Saving England's most threatened species from extinction

Limestone’s Living Legacies

Restoring Cotswold limestone grassland

More than
%
of Cotswolds unimproved limestone grassland has been lost since the 1930s
The Marsh Fritillary breeds on only
one
site in Gloucestershire
More than
%
of England’s Jurassic unimproved limestone grassland is found in the Cotswolds

What is unimproved limestone grassland?

The almost magical beauty of the Cotswolds in spring and summer defies the term “unimproved grassland”. Growing on soil that is based on limestone, these grasslands can be brim-full of wildflowers, butterflies, bees and many more creatures. They are lost when they are “improved” for farming by reseeding and fertilising. Created long ago when humans cleared the forests, this is a fragile haven for species that could not survive without it.

Why is this habitat at risk?

In the 1930s, limestone grassland covered 40% of the Cotswolds area. Now it covers just 1.5% – which is over half of the UK’s total area of this habitat.  Limestone grasslands must be appropriately managed to maintain their special wildlife. They need the right livestock grazing to prevent them becoming overwhelmed by scrub and young woodland, and the fertility of the soil must remain low if the special plants are not to be out-competed and lost.

How we have helped the species of Cotswolds limestone grassland

This Back from the Brink project, led by Butterfly Conservation, has worked with landowners and local partners to restore and manage a network of limestone grassland sites in the Cotswolds. We have provided specialist advice to landowners and trained up volunteers to help us survey for and monitor the impacts of management on a host of species, including the Red-shanked Carder Bee, the Duke of Burgundy and Marsh Fritillary butterflies, Fly Orchid, Basil Thyme and Greater Horseshoe Bat.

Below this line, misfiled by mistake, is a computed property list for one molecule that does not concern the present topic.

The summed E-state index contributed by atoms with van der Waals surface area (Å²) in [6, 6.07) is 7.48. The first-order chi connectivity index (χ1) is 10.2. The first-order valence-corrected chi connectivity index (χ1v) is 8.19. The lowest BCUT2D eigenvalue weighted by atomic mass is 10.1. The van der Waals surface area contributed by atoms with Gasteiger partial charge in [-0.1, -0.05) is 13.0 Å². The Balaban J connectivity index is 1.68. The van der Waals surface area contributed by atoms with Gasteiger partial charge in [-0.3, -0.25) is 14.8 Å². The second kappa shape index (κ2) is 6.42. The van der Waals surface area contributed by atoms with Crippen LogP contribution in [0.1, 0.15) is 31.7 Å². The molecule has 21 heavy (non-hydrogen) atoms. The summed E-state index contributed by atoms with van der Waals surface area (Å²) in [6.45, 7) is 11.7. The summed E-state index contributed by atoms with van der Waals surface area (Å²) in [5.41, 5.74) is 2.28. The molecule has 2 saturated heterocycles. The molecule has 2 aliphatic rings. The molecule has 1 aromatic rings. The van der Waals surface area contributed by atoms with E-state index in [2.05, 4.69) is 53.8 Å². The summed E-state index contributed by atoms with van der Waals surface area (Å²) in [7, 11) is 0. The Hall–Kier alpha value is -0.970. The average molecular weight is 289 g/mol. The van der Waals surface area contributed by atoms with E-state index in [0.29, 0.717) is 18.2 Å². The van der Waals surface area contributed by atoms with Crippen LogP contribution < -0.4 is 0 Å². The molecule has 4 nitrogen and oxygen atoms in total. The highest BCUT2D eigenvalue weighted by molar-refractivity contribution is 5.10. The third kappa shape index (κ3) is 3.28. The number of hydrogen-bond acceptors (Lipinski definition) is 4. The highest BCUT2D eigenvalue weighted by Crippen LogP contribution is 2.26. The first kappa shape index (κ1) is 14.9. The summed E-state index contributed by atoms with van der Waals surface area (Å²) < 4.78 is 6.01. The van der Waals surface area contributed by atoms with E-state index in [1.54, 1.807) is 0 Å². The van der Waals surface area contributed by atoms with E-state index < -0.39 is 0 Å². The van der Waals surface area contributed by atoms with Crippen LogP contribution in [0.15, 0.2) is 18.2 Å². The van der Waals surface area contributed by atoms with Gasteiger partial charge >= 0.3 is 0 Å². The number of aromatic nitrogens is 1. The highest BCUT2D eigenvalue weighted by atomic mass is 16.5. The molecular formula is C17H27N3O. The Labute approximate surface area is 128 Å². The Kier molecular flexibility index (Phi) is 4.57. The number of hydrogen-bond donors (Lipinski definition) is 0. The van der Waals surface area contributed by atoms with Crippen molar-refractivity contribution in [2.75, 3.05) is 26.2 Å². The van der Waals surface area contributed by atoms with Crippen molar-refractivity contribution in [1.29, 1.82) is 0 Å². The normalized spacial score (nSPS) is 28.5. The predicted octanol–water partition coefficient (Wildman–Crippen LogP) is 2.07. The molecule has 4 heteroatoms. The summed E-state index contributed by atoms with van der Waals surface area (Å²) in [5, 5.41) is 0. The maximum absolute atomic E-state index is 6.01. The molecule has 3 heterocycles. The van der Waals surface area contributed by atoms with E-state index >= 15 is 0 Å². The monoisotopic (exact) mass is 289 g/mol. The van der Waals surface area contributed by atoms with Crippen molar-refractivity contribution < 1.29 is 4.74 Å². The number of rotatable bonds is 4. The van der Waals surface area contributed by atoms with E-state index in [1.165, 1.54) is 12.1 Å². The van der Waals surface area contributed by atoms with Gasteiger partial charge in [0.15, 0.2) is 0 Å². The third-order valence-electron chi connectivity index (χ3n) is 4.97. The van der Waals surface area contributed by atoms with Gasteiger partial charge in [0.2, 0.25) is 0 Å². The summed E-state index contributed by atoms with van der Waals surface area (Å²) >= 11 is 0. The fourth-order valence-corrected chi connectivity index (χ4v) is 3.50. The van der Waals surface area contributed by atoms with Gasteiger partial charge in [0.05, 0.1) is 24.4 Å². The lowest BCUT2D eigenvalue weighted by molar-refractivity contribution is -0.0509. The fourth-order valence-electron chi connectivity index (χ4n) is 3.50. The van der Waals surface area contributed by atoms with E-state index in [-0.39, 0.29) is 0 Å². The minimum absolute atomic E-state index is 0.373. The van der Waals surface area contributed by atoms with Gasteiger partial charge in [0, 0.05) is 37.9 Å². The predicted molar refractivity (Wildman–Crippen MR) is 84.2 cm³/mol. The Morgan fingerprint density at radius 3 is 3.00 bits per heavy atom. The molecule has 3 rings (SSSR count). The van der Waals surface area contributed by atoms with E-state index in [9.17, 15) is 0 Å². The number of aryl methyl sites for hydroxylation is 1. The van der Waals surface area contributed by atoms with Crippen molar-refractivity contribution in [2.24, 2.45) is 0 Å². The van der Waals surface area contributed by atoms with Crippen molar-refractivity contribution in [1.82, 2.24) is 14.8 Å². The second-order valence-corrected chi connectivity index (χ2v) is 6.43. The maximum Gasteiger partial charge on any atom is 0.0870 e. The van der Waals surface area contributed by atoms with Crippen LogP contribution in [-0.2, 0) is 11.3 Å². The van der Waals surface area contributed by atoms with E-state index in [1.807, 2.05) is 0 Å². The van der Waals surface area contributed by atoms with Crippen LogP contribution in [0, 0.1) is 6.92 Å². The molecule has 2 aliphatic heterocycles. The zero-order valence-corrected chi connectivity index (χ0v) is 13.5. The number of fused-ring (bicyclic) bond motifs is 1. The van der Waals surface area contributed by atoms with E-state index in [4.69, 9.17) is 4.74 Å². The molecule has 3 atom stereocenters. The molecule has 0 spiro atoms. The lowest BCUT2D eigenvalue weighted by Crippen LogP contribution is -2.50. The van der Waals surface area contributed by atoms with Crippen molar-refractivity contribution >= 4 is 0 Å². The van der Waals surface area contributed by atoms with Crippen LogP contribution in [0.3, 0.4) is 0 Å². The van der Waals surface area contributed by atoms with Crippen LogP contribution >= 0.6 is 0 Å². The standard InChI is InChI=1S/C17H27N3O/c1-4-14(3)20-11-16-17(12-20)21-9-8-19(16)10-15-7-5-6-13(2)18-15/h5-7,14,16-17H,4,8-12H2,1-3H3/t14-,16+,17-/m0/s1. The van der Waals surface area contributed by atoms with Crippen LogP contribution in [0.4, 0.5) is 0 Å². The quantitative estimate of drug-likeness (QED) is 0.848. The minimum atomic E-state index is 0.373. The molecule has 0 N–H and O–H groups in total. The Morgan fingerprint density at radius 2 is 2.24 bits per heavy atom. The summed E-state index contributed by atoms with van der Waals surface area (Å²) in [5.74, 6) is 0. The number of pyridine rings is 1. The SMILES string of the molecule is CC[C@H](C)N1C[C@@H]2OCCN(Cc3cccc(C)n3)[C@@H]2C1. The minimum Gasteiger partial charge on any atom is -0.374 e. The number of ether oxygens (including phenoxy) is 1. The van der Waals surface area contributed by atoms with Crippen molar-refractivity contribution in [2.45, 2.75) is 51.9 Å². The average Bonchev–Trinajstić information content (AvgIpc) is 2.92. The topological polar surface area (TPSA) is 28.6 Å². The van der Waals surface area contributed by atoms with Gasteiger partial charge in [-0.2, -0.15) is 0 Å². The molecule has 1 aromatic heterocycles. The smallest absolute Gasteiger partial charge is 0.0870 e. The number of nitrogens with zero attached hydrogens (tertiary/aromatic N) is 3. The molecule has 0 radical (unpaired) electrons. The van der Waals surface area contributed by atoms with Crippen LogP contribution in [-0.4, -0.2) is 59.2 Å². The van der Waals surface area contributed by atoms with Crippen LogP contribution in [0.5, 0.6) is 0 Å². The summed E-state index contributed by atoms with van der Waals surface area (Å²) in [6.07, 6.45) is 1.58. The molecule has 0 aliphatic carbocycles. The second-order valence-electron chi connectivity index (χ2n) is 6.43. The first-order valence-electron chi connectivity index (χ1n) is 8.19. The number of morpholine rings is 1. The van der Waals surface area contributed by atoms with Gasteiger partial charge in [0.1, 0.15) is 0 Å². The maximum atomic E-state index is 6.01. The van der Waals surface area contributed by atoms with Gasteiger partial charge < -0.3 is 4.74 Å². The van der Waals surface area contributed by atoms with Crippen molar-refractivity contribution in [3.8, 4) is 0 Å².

Species highlights include the discovery of Rugged Oil Beetles at 12 new sites in the Cotswolds, taking the total from 8 known sites to 20. The Rock-rose Pot Beetle was rediscovered at a site after 35 years and the Ruderal Bumblebee was discovered at 2 new sites. There is also evidence of Marsh Fritillary breeding at a second site.

We have carried out extensive habitat management across 24 different sites and provided habitat management advice to 49 sites benefiting over 700ha of land. In total 414 volunteers from local communities have given over 3 years’ worth of time to the project. By connecting people with this precious wild heritage we hope that we have created a lasting legacy and enabled communities in the area to understand and appreciate these wonderful grasslands.

 

 

Clustered Bellflower (Campanula glomerata), Rough Bank SSSI, a flower-rich limestone grassland reserve. Gloucestershire, July.
Marsh Fritillary Euphydryas aurinia
Large Blue_Keith Warmington, Butterfly Conservation
Basil Thyme (Clinopodium acinos). Back from the Brink 'Shifting Sands' project, Suffolk, UK. July.
RuggedOilBeetle_MillBrue_10-1-12_2b
Cryptocephalus_primarius5 - 1024
Juniper (Juniperus communis), Painswick Beacon, Gloucestershire. July.

TARGET SPECIES FACTSHEETS

Habitat and survey work in Limestone’s Living Legacies has been targeted at a range of species that will benefit directly from the careful management and restoration of unimproved limestone grassland. These factsheets have been compiled by project staff and colleagues to provide information on their identification, life cycle, status and habitat requirements.

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